Secondly, and differently, we need to keep in mind the fact that when we give powers to officials, those powers are always capable of being abused, and almost certainly will be. When we consider the implementation of powers, we should never do so from the perspective of the ideal implementation, but always from the perspective of abusive implementation.

My last point, too, is related to that. We must remember that when the House surrenders powers to the Executive, we never get them back. The effect is cumulative. Whenever we examine a Bill that surrenders powers, we must keep in mind not just the present but the past and the prospective. The overall weight is what ultimately matters.

On the Government’s claim that we should do what the police want:

Andrew Dismore (Hendon, Labour): When we visited Paddington Green, the lack of availability of police bail was mentioned—of course, police bail would not apply to major suspects, flight risks or key players. It was stated that there are often people on the fringes who are not flight risks—perhaps they were involved in funding—whose computers could be broken down while they are on police bail, subject to strenuous conditions such as those used with control orders. That recommendation came from the police who deal with such cases. So far, the Government response to that package has been to pick holes in each individual suggestion, and they have not been prepared to consider the package in its entirety. However, they have accepted that some parts of the package would reduce the pressure to go beyond 28 days.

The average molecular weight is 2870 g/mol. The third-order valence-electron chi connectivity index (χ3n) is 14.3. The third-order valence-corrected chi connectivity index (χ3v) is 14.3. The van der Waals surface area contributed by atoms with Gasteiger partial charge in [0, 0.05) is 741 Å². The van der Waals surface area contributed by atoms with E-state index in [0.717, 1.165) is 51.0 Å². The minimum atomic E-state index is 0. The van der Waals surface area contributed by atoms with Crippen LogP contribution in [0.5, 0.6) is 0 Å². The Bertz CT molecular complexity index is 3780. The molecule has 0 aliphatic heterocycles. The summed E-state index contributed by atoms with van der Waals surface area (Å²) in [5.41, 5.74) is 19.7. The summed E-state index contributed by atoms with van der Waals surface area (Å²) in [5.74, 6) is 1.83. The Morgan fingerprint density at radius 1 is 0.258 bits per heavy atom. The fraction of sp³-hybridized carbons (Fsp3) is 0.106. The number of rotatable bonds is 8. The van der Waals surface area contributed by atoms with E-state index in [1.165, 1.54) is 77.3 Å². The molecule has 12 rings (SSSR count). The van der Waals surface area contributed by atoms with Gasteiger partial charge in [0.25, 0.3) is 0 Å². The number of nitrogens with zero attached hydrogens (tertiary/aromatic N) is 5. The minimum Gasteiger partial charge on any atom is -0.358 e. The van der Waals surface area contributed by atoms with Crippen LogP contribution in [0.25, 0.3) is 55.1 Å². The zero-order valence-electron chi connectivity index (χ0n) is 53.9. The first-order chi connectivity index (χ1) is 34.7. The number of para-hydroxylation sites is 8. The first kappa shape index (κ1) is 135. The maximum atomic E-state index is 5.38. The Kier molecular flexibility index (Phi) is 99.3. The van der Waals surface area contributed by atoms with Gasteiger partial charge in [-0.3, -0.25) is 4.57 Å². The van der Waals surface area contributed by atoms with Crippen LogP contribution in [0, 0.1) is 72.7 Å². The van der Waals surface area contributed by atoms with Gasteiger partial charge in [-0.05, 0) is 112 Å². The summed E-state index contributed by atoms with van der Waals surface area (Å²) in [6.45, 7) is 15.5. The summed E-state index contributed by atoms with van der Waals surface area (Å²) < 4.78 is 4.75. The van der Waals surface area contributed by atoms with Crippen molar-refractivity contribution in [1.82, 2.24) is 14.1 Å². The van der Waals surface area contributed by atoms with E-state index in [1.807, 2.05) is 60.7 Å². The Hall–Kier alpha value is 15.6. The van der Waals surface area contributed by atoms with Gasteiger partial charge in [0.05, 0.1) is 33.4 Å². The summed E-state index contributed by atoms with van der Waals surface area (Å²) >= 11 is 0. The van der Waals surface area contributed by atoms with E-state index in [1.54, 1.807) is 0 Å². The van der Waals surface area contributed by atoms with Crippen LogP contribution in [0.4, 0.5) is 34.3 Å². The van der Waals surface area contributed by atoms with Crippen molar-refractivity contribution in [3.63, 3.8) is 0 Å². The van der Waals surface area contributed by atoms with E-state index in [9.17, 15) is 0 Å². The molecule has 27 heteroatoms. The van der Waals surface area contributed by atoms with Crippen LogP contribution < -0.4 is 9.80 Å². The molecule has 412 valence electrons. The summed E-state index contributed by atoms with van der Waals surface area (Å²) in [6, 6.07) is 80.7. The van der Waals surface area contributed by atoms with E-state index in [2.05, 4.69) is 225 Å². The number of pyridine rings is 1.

Dismore again, on scrutiny and consensus: